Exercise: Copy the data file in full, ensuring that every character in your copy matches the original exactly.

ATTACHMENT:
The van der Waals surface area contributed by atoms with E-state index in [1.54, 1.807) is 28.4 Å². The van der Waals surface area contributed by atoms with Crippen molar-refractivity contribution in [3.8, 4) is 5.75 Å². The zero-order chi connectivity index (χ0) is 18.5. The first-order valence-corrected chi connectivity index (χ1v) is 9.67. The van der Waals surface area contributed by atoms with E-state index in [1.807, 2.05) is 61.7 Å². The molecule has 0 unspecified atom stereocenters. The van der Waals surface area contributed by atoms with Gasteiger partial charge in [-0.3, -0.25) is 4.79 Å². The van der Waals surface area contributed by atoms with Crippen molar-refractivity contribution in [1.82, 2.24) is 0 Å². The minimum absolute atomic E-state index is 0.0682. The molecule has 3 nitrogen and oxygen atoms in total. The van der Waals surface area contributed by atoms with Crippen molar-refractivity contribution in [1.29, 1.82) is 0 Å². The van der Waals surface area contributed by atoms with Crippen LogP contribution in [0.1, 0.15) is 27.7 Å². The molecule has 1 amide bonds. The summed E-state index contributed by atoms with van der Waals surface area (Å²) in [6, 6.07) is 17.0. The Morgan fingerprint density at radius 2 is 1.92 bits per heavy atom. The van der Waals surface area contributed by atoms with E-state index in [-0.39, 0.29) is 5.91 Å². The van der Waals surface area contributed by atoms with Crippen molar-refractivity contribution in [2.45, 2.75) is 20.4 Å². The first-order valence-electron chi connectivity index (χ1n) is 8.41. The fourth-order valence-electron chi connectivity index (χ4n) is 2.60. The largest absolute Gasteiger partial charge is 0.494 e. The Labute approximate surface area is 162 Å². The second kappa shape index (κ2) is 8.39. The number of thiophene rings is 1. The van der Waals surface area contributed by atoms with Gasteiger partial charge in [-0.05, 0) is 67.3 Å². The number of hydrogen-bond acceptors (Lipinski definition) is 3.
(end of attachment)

The van der Waals surface area contributed by atoms with E-state index in [1.54, 1.807) is 28.4 Å². The van der Waals surface area contributed by atoms with Crippen molar-refractivity contribution in [3.8, 4) is 5.75 Å². The zero-order chi connectivity index (χ0) is 18.5. The first-order valence-corrected chi connectivity index (χ1v) is 9.67. The van der Waals surface area contributed by atoms with E-state index in [1.807, 2.05) is 61.7 Å². The molecule has 0 unspecified atom stereocenters. The van der Waals surface area contributed by atoms with Gasteiger partial charge in [-0.3, -0.25) is 4.79 Å². The van der Waals surface area contributed by atoms with Crippen molar-refractivity contribution in [1.82, 2.24) is 0 Å². The minimum absolute atomic E-state index is 0.0682. The molecule has 3 nitrogen and oxygen atoms in total. The van der Waals surface area contributed by atoms with Crippen molar-refractivity contribution in [1.29, 1.82) is 0 Å². The van der Waals surface area contributed by atoms with Crippen LogP contribution in [0.1, 0.15) is 27.7 Å². The molecule has 1 amide bonds. The summed E-state index contributed by atoms with van der Waals surface area (Å²) in [6, 6.07) is 17.0. The Morgan fingerprint density at radius 2 is 1.92 bits per heavy atom. The van der Waals surface area contributed by atoms with E-state index in [-0.39, 0.29) is 5.91 Å². The van der Waals surface area contributed by atoms with Crippen molar-refractivity contribution in [2.45, 2.75) is 20.4 Å². The first-order valence-electron chi connectivity index (χ1n) is 8.41. The fourth-order valence-electron chi connectivity index (χ4n) is 2.60. The largest absolute Gasteiger partial charge is 0.494 e. The Labute approximate surface area is 162 Å². The second kappa shape index (κ2) is 8.39. The number of thiophene rings is 1. The van der Waals surface area contributed by atoms with Gasteiger partial charge in [-0.05, 0) is 67.3 Å². The number of hydrogen-bond acceptors (Lipinski definition) is 3.